If you start to have seizures or the attacks occur more frequently, you should see your doctor to stop them.
Some people who have used this medicine have had seizures.
If you have unstable epilepsy, you should not take this medicine.
If you have a history of seizures or controlled epilepsy, your doctor should monitor you closely if you take this drug.
Concurrent administration with electroshock therapy should be avoided due to the lack of studies in this area.
Combination with alcohol
Fluvoxamine can potentiate the effects of alcohol and increase the level of psychomotor impairment.
Sedation can occur in some patients.
Therefore, patients should be warned about participating in activities that require complete mental alertness, judgment, and physical coordination, such as driving a car or performing dangerous tasks, until they are reasonably sure that fluvoxamine treatment does not affect them. Negatively.
Pregnancy and breastfeeding
The safe use of fluvoxamine during pregnancy and lactation has not been established.
Fluvoxamine is excreted in human milk in small amounts.
Therefore, it should not be administered to women of childbearing potential or nursing mothers unless, in the opinion of the treating physician, the expected benefits to the patient outweigh the possible risks to the child or fetus.
Safety and efficacy in children under 18 years of age have not been established.
Certain health conditions
Fluvoxamine should be used with caution in patients with closed-angle glaucoma, a history of myocardial infarction, or unstable heart disease.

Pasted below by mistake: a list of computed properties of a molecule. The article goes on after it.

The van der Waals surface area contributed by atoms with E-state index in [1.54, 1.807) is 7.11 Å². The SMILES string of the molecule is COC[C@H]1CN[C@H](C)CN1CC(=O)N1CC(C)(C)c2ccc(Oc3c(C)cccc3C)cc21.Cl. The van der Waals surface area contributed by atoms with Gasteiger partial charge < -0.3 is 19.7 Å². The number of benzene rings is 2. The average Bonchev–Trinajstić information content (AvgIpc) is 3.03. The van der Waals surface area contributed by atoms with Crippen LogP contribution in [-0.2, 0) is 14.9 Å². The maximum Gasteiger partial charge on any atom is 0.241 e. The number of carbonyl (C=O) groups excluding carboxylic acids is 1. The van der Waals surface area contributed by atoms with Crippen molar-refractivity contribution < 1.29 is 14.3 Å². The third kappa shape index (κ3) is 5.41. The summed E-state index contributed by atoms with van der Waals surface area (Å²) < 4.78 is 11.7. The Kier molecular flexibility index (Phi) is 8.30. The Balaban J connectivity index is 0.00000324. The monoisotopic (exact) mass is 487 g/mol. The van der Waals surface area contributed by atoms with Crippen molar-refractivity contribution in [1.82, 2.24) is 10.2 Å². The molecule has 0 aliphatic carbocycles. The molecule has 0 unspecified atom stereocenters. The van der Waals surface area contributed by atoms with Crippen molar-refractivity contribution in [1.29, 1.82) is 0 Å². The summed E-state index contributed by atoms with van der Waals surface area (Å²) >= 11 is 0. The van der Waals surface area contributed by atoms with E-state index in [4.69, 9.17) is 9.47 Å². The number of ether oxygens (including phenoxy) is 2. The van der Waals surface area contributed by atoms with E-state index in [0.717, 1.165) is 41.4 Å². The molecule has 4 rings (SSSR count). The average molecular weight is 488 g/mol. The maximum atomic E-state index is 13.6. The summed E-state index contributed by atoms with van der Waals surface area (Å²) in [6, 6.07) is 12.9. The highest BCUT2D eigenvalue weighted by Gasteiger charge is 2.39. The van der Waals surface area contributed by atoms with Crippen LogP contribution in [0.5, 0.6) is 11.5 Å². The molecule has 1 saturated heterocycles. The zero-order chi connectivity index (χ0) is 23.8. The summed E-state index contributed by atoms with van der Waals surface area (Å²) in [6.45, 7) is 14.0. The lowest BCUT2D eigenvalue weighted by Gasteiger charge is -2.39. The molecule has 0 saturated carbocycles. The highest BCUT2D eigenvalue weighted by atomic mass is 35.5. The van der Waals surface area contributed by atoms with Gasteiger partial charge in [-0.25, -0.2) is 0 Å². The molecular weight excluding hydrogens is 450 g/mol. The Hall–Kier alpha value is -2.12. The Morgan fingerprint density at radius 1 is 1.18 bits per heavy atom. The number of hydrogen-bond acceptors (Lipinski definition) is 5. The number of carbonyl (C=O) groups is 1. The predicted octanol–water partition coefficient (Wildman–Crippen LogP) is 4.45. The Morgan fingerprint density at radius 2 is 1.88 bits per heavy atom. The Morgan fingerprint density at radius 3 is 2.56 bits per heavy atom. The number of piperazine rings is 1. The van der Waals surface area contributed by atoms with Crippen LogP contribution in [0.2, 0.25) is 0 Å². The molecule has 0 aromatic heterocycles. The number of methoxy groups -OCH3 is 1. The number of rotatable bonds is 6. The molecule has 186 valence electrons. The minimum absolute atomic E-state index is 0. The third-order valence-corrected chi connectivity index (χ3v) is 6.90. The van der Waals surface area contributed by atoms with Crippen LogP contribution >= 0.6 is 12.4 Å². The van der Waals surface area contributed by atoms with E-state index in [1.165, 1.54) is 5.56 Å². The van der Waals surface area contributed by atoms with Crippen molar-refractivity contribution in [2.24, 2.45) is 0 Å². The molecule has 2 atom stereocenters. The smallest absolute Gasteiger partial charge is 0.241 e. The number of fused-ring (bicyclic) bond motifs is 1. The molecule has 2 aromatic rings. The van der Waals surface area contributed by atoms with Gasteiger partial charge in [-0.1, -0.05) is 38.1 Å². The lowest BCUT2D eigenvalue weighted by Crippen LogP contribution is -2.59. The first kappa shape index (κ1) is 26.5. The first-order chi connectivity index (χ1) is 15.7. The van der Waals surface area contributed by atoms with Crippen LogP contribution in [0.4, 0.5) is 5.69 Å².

If you have a history of liver disease, your body may not clear this drug as quickly as it should. This could lead to a build-up of this medicine in your body.
To avoid this, your doctor may start with a lower dose and monitor you carefully during the dose increase.
Fluvoxamine can make your skin more sensitive to the sun, which increases your risk of sunburn.
The sun should be avoided as much as possible. If you can’t, be sure to wear protective clothing and sunscreen.
Fluvoxamine can interact with medications such as:
- Vitamins or herbs.
- Monoamine oxidase inhibitors, such as phenelzine or tranylcypromine.
- Benzodiazepines such as alprazolam or diazepam.
- Nonsteroidal anti-inflammatory drugs, such as aspirin, ibuprofen, or naproxen.
- Triptans, like sumatriptan.
- Beta-blockers, such as propranolol or metoprolol.
- Warfarin .
- Tricyclic antidepressants (ATC).
- Serotonergic drugs.
If you stop taking medicine suddenly: stopping fluvoxamine can cause severe symptoms, such as anxiety, irritability, high or low mood, restlessness, or changes in sleeping habits.